Middle East Features
Firebrand Nasrallah speeches worry Beirut (News Feature)
Jul 26, 2010, 19:49 GMT
By Weedah Hamzah, dpa =
Beirut (dpa) - Will simmering tensions erupt into yet another war in Lebanon this summer?
That's the question many ordinary residents in Beirut are asking this week after two inflammatory speeches from the Lebanese Shiite movement Hezbollah concerning the United Nations tribunal into the killing of former Muslim-Sunni premier Rafik al-Hariri.
On Sunday Hezbollah chief Sheikh Hassan Nasrallah queried the work of the UN tribunal, hinting it was infiltrated by Israeli intelligence - a few days after conceding that some Hezbollah may be indicted for the al-Hariri murder.
'Should an investigation committee made of Americans and the British government, where investigating officers are brought from intelligence services closely linked to the Israeli (intelligence) Mossad, be entrusted with a big issue at this level?' he asked.
'If Hezbollah is found to be responsible for 2005 assassination of Rafik Hariri, Lebanon will face a grave political crisis,' said Georgette Hadad, a resident of the Christian-neighborhood of Ashrafieh.
'You could feel the tension everywhere and people are worried..' said Hadi Dimashkiyeh, a resident of Beirut.
Nasrallah's comments have provoked the already highly-charged Lebanese political arena and spread fears among the Beirut residents.
'Nasrallah speeches are a warning that the situation will deteriorate in this country,' said Maher Sinno, a shop owner.
'Hezbollah are the strongest on the Lebanese political arena, because they have weapons,' he added.
Hezbollah is the only militia group in Lebanon who still maintain their arms, since the end of the civil war in 1990. The movement argues that their arms are needed to fight Israel.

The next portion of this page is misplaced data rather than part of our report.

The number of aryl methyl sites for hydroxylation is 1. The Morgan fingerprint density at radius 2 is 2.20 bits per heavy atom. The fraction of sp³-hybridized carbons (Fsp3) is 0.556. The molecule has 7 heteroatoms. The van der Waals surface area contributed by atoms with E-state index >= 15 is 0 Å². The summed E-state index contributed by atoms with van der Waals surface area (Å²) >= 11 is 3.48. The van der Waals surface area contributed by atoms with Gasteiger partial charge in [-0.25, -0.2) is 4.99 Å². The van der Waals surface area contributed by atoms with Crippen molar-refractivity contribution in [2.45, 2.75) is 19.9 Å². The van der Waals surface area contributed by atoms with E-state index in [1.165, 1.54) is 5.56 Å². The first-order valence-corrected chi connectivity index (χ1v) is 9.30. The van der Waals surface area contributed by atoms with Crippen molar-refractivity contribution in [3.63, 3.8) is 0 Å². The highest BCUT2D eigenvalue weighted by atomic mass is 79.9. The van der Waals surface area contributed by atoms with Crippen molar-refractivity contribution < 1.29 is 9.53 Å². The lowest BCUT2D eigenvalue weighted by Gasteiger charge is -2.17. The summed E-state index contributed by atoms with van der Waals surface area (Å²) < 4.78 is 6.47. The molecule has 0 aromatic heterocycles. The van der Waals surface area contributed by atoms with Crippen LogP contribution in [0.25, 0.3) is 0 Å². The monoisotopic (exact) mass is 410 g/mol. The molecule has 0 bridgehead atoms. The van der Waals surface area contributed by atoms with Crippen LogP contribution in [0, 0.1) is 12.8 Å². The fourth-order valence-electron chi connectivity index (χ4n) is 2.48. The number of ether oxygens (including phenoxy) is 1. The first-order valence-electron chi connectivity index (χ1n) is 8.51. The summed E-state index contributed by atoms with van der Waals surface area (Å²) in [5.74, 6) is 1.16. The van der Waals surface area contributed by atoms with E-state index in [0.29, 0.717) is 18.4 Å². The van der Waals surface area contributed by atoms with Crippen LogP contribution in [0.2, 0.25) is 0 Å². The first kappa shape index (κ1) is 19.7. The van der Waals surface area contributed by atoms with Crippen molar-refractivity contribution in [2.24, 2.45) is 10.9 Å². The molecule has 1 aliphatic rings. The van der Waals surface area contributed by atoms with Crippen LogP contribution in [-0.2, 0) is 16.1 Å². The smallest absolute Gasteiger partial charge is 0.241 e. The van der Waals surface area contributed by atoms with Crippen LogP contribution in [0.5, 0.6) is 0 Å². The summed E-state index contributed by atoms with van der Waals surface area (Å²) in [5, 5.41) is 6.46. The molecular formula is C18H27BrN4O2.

Hariri was killed in massive car-bomb blast in 2005. His allies have accused Syria and its followers in Lebanon of being behind the murder, a charge Damascus has denied.
In 2007 the UN tribunal was established to try suspects in the murder of Hariri, the father of current premier Saad Hariri.
Reports have indicated that UN prosecutor, Daniel Bellemare, will issue indictments this autumn, and that these may point the finger at low-level Hezbollah members.
Nasrallah's firebrand speeches have prompted some outspoken critics of the Iranian-backed movement - like parliamentarian Nadim Gemayel - to announce that 'they will not allow Nasrallah to devastate the country like he did in July 2006.'
Hezbollah abducted two Israeli soldiers in a cross-border attack in July 2006, prompting Israel to launch a devastating 33-day war against Lebanon, during which 1,200 people, mainly civilians, were killed.
Observers believe that any indictment against Hezbollah might spark a Muslim Sunni-Shiite strife in the country.
'We are counting on the wisdoms of our leaders to contain any possible strife in the country,' said Youssef Daher.
The tension in the country has caused worries in the Arab world, prompting some Arab leaders to intervene to call for stability in Lebanon.
'The stability of Lebanon is not a game that can be manipulated by any party, or a tool used to settle regional or international issues,' Egyptian Foreign Minister Ahmed Abul Gheit said.
Abul Gheith's comments coincided with a tour by Saudi Arabia's ruler, King Abdullah which will start in Sharam el Sheikh on Wednesday, where he will meet President Hosny Mubarak of Egypt.
The Saudi King will then continue on to Syria for high-level talks and finish his trip in Lebanon, where the monarch will meet President Michel Suleiman and other high-ranking officials.